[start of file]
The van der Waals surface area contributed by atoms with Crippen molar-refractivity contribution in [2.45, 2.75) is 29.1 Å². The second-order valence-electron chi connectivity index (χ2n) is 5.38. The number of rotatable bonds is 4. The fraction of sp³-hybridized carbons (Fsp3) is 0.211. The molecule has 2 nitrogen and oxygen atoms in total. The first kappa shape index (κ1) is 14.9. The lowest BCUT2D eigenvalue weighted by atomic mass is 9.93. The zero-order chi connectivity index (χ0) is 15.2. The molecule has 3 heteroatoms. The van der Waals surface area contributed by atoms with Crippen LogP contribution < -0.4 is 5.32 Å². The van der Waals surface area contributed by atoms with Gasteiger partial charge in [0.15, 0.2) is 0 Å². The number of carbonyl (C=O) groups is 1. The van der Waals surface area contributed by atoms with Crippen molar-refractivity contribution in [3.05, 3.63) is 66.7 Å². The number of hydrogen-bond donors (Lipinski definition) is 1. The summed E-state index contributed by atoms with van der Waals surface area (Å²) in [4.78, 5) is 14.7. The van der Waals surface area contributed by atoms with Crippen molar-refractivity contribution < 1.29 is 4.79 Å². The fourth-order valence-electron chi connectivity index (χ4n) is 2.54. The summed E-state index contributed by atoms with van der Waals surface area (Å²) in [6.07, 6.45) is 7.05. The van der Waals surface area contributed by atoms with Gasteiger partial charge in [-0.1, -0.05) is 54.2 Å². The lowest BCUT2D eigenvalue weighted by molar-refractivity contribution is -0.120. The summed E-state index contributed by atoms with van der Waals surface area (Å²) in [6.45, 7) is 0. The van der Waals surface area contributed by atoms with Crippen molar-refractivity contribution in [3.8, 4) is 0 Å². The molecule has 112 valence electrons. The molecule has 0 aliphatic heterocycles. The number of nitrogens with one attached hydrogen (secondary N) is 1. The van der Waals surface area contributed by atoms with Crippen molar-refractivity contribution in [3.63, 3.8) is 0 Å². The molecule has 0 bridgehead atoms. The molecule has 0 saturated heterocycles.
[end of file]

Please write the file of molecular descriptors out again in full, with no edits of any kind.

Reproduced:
The van der Waals surface area contributed by atoms with Crippen molar-refractivity contribution in [2.45, 2.75) is 29.1 Å². The second-order valence-electron chi connectivity index (χ2n) is 5.38. The number of rotatable bonds is 4. The fraction of sp³-hybridized carbons (Fsp3) is 0.211. The molecule has 2 nitrogen and oxygen atoms in total. The first kappa shape index (κ1) is 14.9. The lowest BCUT2D eigenvalue weighted by atomic mass is 9.93. The zero-order chi connectivity index (χ0) is 15.2. The molecule has 3 heteroatoms. The van der Waals surface area contributed by atoms with Crippen LogP contribution < -0.4 is 5.32 Å². The van der Waals surface area contributed by atoms with Gasteiger partial charge in [0.15, 0.2) is 0 Å². The number of carbonyl (C=O) groups is 1. The van der Waals surface area contributed by atoms with Crippen molar-refractivity contribution in [3.05, 3.63) is 66.7 Å². The number of hydrogen-bond donors (Lipinski definition) is 1. The summed E-state index contributed by atoms with van der Waals surface area (Å²) in [4.78, 5) is 14.7. The van der Waals surface area contributed by atoms with Crippen molar-refractivity contribution < 1.29 is 4.79 Å². The fourth-order valence-electron chi connectivity index (χ4n) is 2.54. The summed E-state index contributed by atoms with van der Waals surface area (Å²) in [6.07, 6.45) is 7.05. The van der Waals surface area contributed by atoms with Gasteiger partial charge in [-0.1, -0.05) is 54.2 Å². The lowest BCUT2D eigenvalue weighted by molar-refractivity contribution is -0.120. The summed E-state index contributed by atoms with van der Waals surface area (Å²) in [6.45, 7) is 0. The van der Waals surface area contributed by atoms with Crippen molar-refractivity contribution in [3.8, 4) is 0 Å². The molecule has 112 valence electrons. The molecule has 0 aliphatic heterocycles. The number of nitrogens with one attached hydrogen (secondary N) is 1. The van der Waals surface area contributed by atoms with Crippen molar-refractivity contribution in [3.63, 3.8) is 0 Å². The molecule has 0 bridgehead atoms. The molecule has 0 saturated heterocycles.